Students evaluate their classes from very early on. In Alaska, this student evaluation would not be counted.
As a psychologist, I believe in using incentives to get people to behave in desired ways
Telling students to do evaluations for the common good may not be enough incentive. This might be called the “Broccoli” approach. Broccoli may be better for future Doug, but present Doug may find the bacon cheeseburger to be more rewarding to the sensory system.
The frontal and prefrontal cortex plays an important role in decision making. They aren’t well developed in college students. So thinking about the future is not as likely.
In my department last spring, we did a naturalistic experiment – I suggested that instructors might try a class-based incentive, such as if 80% of the class does the on-line student evaluation, then the final exam will include an extra credit question. About half of the instructors used class-based incentives and half did not (they used exhortation to do the right thing)
Any class has a number of dissatisfied students – they have an incentive to respond to the ClassEval survey. So, their numbers stay about the same. With low response rates, the evaluations will be sensitive to the number of the reasonably satisfied students that participate. But once you have a larger number of respondents, the weight of the dissatisfied students doesn’t vary much as the overall number of respondents changes.
Thinking that students will participate in ClassEval without incentives is the stupidest idea in the history of stupid ideas. It is so stupid that I suspect the real intent was to undermine the system, to make sure that it failed. The only problem is that ClassEval data are used for promotion and tenure, for yearly evaluations, by faculty to revise classes. So now we are stuck making all of those decisions using unrepresentative or bad data.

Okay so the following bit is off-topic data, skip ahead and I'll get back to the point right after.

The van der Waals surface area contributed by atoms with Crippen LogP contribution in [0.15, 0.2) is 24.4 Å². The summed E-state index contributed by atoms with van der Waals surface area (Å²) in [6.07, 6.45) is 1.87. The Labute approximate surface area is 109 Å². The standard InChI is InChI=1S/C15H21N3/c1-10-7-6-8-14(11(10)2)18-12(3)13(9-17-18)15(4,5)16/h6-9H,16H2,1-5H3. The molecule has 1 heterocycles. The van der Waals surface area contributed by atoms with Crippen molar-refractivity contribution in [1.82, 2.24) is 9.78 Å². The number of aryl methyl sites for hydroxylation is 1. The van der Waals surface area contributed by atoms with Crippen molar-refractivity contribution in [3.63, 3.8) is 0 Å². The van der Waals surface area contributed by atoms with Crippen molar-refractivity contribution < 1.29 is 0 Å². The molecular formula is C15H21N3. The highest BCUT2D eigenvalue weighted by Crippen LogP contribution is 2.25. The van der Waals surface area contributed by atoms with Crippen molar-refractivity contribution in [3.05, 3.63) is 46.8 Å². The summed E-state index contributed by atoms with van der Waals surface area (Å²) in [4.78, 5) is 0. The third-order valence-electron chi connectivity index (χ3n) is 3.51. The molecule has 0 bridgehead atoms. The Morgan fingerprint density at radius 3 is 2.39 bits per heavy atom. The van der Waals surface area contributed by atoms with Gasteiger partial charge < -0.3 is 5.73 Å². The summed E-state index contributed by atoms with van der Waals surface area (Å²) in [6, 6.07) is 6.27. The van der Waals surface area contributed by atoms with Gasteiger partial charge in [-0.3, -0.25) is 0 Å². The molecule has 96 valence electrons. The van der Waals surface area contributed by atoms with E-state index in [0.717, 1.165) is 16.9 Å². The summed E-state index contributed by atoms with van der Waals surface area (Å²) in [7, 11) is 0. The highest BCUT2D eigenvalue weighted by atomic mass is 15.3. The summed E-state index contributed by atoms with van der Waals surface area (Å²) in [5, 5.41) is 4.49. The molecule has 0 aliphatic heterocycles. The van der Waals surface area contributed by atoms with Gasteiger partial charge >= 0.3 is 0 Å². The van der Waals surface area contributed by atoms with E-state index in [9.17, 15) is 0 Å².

Class eval and incentives talk
Using Incentives to Increase
Student Response Rates
So, Can We Provide
and will it change behavior?
Question 1 (Cross Sectional Analysis):
Did instructors who used incentives have higher student response rates
than instructors who did not?
• Mean rate without incentives: 47.3% of students completed part or all of
• Mean rate with incentives: 79.6% of students completed part or all of on-
• This difference was significant by both
- t-test: t (df = 44) = 7.54, p < .0001 (percentages require arcsin
- Non-parametric test (Krukall-Wallis) p< .0001
• So, instructors that used class-based incentives had dramatically higher
student participation in ClassEval
-- But maybe those instructors would have had higher participation
Question 2 (LongitudinalAnalysis):
Did instructors who used incentives in Spring ‘10 have higher
evaluations than for same course in Spring ‘09 (when no one used
(Note: Not all instructors taught the same course in both ‘09 and ‘10)
• So, even the same instructors had higher student participation when
they used class-based incentives
% response in
% response in
No incentives in
in Spring ‘10
Question 3 (one more interesting question):
Do evaluations scores correlate with the response rates?
• Here is the scary part – without incentives the fewer the students
who participate, the lower the mean ratings of the class
• But, if you use incentives, the number of students participating has
no relationship with mean ratings of class
Did not use
Q. 9 (Instructor) .39 -.01
Q. 14 (Course) .49 .00